|Originally Performed By||Phish|
|Vocals||Trey (lead), Fish, Mike & Page (backing)|
|Historian||Jeremy D. Goodwin|
Of the new songs debuted in 2003, this perhaps received the harshest and most consistent criticism upon its first appearance. What do fans find so distasteful, the lyrics or the music? Well, take your pick. The lyrics seem to be an uncharacteristically overt call for peace and love, and even contain some lines that stray close to the Grateful Dead’s late-period Bob Weir centerpiece, “Throwing Stones”: “Together we are all alone,” Trey sings, “united on a spinning stone.” The first lines state the thesis clearly: “If you feel your love may quit/ you only need a tiny bit/ of two things I can help you see:/ togetherness and unity.” Although it seems this sentiment should play well among the dreadlock/wool sweater set, it’s a bit tough to swallow in this millennial Age of Irony. Perhaps fans would accept the song easier if they felt the clarion call to share the love was referencing the “free” variety. As the lyric stands, however, it does indeed seem like a suitable anthem for the “Be Good Family” generation. Tom Marshall admitted that it was “scary” for him to actually write so explicitly about “love” for the first time in a song lyric.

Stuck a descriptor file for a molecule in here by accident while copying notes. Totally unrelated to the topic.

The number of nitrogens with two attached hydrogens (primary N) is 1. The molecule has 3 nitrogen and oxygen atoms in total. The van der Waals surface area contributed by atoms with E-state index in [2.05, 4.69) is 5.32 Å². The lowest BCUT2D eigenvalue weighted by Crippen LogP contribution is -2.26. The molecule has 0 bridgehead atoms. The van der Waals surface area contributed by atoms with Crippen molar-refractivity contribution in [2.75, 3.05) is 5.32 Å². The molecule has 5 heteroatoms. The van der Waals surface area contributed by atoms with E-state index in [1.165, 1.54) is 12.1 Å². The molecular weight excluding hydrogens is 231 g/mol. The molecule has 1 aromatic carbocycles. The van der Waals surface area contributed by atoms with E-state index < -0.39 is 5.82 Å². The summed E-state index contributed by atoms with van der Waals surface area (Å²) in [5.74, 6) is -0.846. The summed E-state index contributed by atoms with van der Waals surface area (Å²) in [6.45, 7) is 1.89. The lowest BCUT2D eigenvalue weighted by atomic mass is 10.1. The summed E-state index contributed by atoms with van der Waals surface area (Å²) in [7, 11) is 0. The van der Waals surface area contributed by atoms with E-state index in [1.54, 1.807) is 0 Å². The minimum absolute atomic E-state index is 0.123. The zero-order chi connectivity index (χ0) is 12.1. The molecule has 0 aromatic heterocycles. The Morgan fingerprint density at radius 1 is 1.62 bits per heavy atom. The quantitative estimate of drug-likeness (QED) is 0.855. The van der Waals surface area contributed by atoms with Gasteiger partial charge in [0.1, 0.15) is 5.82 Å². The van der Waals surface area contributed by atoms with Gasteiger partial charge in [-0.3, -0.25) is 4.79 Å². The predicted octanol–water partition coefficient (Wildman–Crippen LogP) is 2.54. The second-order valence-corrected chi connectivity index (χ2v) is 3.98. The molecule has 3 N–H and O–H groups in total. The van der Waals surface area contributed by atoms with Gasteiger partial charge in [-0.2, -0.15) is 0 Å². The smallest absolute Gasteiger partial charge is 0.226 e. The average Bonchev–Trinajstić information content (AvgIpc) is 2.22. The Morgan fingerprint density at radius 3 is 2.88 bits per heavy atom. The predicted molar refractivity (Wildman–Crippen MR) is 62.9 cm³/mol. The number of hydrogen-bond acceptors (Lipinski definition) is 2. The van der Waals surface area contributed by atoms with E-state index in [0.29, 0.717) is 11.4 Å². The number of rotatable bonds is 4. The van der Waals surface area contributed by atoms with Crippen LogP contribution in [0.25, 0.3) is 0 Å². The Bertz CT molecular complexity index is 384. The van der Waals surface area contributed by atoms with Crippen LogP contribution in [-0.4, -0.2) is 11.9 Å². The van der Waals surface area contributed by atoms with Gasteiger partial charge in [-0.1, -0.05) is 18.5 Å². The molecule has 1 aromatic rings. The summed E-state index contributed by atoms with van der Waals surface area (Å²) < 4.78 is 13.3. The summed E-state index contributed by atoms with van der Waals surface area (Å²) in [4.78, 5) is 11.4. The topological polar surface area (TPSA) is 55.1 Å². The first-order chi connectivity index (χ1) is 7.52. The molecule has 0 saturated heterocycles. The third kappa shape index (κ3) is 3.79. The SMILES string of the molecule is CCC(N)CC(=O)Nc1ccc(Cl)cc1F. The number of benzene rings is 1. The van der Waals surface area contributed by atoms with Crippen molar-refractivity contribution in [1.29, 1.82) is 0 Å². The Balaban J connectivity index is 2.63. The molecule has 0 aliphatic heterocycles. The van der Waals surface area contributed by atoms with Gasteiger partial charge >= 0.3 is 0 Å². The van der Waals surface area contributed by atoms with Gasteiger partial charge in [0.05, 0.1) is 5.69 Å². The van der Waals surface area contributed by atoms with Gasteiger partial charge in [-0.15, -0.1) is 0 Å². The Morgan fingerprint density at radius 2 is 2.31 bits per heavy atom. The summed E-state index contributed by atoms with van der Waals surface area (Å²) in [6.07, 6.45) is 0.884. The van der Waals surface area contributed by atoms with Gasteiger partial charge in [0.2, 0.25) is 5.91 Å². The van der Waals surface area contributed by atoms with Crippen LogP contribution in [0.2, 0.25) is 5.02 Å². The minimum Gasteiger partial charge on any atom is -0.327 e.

After its one verse, the song takes a dramatic left turn as all four band members proceed to sing the mantra “Spread it ‘round, spread it ‘round and ‘round and ‘round” over and over and over (...) again for eight minutes, along with repetitive music that reminds of “Sparkle.” In fact, the phrase “spread it ‘round” is sung well over one hundred and fifty times during the song’s 7/15/03 debut. This portion of the song was mercifully shortened when “Spread It ‘Round” appeared for a second time, at IT. Without this never-ending drone, the song makes a much easier impression on the ears. “Spread It ‘Round” was written last among its batch of new songs, and appeared last on the Trey/Tom demo tape Men From Nantucket. Although it has only been played twice, it appeared both times near the end of truly monumental sets: the famous Utah second set (including the Phish debut of “Mr. Completely”), and the sublime third set of 8/2/03. This may indicate that the band views the song as something of a special treat, and will attempt to get the point across at high profile moments in the future.
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